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What is Cornea Transplant?

Cornea transplant surgery replaces the cornea, the clear front layer of your eye. Your surgeon will remove damaged or diseased corneal tissue during this procedure. The damaged cornea is replaced with healthy corneal tissue from a deceased human donor’s eye. Corneal transplant surgery restores clear vision and improves the quality of life for many people. The clear, dome-shaped cornea shields the eyes from dirt, germs, and other particles, as well as harmful UV light. The cornea, in collaboration with the lens of the eye, focuses light that enters the eye, allowing for clear vision.

Why Cornea transplant is performed?

A cornea transplant is most commonly used to restore vision to someone who has had their cornea damaged. A cornea transplant can also alleviate pain and other symptoms caused by corneal diseases.

A cornea transplant can be used to treat a variety of conditions, including:

  • Keratoconus is a condition in which the cornea bulges outward.
  • Fuchs dystrophy is a genetic disorder.
  • Corneal thinning or tearing.
  • Scarring of the cornea caused by infection or injury.
  • The cornea is swollen.
  • Corneal ulcers that are resistant to medical treatment.
  • Complications from prior eye surgery.

Risk associated with Cornea transplant?

Cornea rejection is one of the most concerning complications of cornea transplant. Rejection occurs when the body’s immune system recognizes the donated cornea as foreign and attempts to reject the transplant.

Other complications associated with cornea transplant surgery include:

  • Infection of the eyes.
  • Glaucoma is an increase in intraocular pressure.
  • There were issues with the stitches used to secure the donor cornea.
  • The donor cornea is rejected.
  • Bleeding.
  • Retinal issues, such as detachment or swelling.

What can you expect prior to the Cornea transplant procedure?

You will have the following procedures performed prior to cornea transplant surgery:

  • A comprehensive eye exam. Your eye doctor looks for conditions that could lead to complications following surgery.
  • Eye measurements. Your eye doctor will determine the size of the donor cornea you require.
  • A review of all medications and supplements being taken. Certain medications or supplements may need to be stopped before or after your cornea transplant.
  • Treatment for additional eye conditions. Unrelated eye problems, such as infection or swelling, can jeopardize the success of a cornea transplant. These issues will be addressed by your eye doctor prior to surgery.
  • Identifying a corneal donor. Transplanted corneas come from deceased people. Corneas from unknown-cause deaths are not used. Corneas from people who had eye surgery, eye disease, or contagious diseases are also not used. Cornea transplant recipients don’t need tissue matching.

What experiences you encounter during a Cornea transplant procedure?

Your surgeon will recommend one of three cornea transplant surgeries. The cause of corneal damage, your cornea’s condition, and your needs determine your surgeon’s treatment. Your surgeon may advise against a corneal transplant if it does not improve your vision. Your cornea will come from a deceased donor regardless of the type of transplant. Each donor cornea is tested for transplant safety. The cornea is three-layered. Each surgical option targets a layer.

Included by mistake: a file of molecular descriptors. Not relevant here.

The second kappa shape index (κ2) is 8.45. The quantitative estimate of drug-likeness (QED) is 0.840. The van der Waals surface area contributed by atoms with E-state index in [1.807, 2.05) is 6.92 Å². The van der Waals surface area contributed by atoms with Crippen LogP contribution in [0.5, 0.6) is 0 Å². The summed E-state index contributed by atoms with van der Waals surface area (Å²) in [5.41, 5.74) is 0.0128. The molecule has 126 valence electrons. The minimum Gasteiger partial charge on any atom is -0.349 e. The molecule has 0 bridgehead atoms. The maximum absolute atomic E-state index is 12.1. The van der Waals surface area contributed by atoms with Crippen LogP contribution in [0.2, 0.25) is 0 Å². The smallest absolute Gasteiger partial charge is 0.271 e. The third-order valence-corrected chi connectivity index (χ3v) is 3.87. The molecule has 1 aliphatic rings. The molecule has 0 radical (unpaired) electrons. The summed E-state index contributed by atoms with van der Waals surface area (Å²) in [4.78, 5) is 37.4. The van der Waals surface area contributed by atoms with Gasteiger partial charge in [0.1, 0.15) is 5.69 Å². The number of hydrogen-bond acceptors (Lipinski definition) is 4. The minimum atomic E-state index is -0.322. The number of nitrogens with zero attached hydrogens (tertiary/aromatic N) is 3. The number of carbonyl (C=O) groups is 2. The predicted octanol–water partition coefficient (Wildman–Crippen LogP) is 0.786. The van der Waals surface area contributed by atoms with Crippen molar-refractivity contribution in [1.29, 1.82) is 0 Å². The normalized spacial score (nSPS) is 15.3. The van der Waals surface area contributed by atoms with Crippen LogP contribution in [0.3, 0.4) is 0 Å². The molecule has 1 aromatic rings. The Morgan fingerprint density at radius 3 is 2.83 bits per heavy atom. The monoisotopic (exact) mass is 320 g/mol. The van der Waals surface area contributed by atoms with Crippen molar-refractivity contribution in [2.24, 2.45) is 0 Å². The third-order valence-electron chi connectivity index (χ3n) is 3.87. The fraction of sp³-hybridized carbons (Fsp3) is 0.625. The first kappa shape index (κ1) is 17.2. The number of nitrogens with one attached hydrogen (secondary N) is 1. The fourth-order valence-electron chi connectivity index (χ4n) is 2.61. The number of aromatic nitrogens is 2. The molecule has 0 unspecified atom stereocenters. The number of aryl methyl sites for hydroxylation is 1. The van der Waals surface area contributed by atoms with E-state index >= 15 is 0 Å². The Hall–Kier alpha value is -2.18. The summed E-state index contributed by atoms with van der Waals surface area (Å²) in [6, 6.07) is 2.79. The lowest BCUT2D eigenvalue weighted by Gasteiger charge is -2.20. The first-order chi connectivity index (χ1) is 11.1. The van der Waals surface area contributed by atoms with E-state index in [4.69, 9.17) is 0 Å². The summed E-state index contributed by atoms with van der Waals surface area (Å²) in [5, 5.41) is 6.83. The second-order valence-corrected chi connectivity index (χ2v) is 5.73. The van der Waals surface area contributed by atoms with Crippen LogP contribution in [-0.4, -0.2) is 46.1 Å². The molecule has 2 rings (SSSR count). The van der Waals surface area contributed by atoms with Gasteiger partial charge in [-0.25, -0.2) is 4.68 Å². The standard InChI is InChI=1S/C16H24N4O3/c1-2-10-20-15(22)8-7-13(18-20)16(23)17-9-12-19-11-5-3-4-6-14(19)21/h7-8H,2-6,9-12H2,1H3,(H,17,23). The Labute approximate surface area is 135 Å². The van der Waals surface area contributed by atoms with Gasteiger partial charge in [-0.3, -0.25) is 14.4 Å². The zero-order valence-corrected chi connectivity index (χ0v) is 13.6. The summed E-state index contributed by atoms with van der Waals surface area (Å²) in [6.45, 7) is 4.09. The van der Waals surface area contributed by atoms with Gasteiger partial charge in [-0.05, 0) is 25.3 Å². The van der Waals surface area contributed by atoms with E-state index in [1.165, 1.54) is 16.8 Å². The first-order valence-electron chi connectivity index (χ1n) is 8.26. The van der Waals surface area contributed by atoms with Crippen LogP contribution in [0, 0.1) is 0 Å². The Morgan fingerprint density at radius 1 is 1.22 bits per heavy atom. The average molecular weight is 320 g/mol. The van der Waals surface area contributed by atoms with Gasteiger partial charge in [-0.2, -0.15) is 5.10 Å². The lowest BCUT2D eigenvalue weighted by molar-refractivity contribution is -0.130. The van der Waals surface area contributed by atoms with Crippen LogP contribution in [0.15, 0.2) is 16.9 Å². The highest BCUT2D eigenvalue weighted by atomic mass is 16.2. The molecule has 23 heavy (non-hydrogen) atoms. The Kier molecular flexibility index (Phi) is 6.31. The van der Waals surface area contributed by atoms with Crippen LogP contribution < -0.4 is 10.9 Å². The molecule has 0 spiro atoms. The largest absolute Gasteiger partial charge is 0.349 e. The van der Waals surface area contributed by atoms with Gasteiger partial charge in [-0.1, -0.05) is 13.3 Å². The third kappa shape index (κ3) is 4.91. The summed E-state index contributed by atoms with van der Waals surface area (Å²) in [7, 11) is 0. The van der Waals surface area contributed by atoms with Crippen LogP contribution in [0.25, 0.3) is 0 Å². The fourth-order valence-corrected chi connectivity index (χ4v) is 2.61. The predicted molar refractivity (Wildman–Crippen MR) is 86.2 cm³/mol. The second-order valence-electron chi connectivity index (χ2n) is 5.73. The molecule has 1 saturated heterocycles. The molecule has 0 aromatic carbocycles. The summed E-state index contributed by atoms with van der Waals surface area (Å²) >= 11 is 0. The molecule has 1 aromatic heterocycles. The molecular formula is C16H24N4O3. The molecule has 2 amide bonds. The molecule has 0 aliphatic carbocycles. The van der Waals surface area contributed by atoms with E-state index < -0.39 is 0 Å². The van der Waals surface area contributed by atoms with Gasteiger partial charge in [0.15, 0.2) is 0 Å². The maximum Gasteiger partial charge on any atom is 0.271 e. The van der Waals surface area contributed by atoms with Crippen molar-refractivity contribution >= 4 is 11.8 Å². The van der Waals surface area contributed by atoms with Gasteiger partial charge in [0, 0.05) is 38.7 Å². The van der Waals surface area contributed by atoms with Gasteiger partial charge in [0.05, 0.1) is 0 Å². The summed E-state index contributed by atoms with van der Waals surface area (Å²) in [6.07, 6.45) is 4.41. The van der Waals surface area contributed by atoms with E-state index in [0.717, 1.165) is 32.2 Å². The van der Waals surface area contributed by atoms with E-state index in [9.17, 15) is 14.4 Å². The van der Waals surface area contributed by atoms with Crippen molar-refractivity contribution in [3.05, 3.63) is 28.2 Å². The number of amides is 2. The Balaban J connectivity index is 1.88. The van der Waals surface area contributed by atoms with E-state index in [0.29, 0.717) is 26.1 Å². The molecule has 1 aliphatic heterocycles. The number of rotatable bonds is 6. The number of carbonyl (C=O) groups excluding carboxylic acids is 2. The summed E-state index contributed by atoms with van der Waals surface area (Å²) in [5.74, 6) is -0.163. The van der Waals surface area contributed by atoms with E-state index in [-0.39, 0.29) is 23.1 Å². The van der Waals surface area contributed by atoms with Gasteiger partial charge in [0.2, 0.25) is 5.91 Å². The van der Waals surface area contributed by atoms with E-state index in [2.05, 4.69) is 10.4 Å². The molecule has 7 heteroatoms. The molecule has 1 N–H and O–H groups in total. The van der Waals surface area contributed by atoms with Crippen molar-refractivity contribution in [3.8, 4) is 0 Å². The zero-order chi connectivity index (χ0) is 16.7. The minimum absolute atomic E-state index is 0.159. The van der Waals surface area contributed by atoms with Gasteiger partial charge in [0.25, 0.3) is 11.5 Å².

Penetrating keratoplasty. A full-thickness cornea transplant is performed. Your surgeon removes a small disk of corneal tissue from the irregular or diseased cornea. A special tool cuts this precise circle. Cut donor corneas are inserted. Your surgeon stitches the new cornea in place. Eye doctors may remove stitches later.

Endothelial keratoplasty. Endothelial keratoplasty is two-fold. These procedures remove diseased back corneal tissue. The Descemet membrane is attached to the endothelium. Replaced tissue is donated. DSEK replaces up to one-third of the cornea with donor tissue. DMEK, the second procedure, uses a thinner donor tissue layer. DMEK uses fragile, thin tissue. This operation is harder than DSEK but widely used.

Anterior lamellar keratoplasty (ALK). Two methods remove diseased tissue from the corneal epithelium and stroma. The back endothelial layer remains. ALK surgery depends on cornea damage. SALK replaces only the cornea’s front layers. This preserves healthy stroma and endothelium. When cornea damage extends into the stroma, DALK is performed. A donor’s healthy tissue replaces the removed corneal tissue. Grafting involves this.

What experiences do you encounter after the Cornea transplant procedure is done?

Following your cornea transplant, you should expect to:

Take your medications. Infection, swelling, and pain can all be controlled with eye drops and other medications. Eye drops that suppress the immune system aid in the prevention of corneal rejection.

Wear safety glasses. Eye shields or glasses will keep your eye safe while it heals.

Lie down on your back. You may have to do this for a while after surgery depending on the type of transplant. This aids in the retention of the new tissue.

Prevent injury. Plan on resting after your cornea transplant. When your eye surgeon approves, gradually resume your normal activities, including exercise. Avoid rubbing or pressing on your eye. You’ll have to take extra precautions for the rest of your life to avoid damaging your eye.

Return for regular check-ups. In the year following surgery, you should expect to see your eye doctor on a regular basis. This is to track your progress and look for problems.

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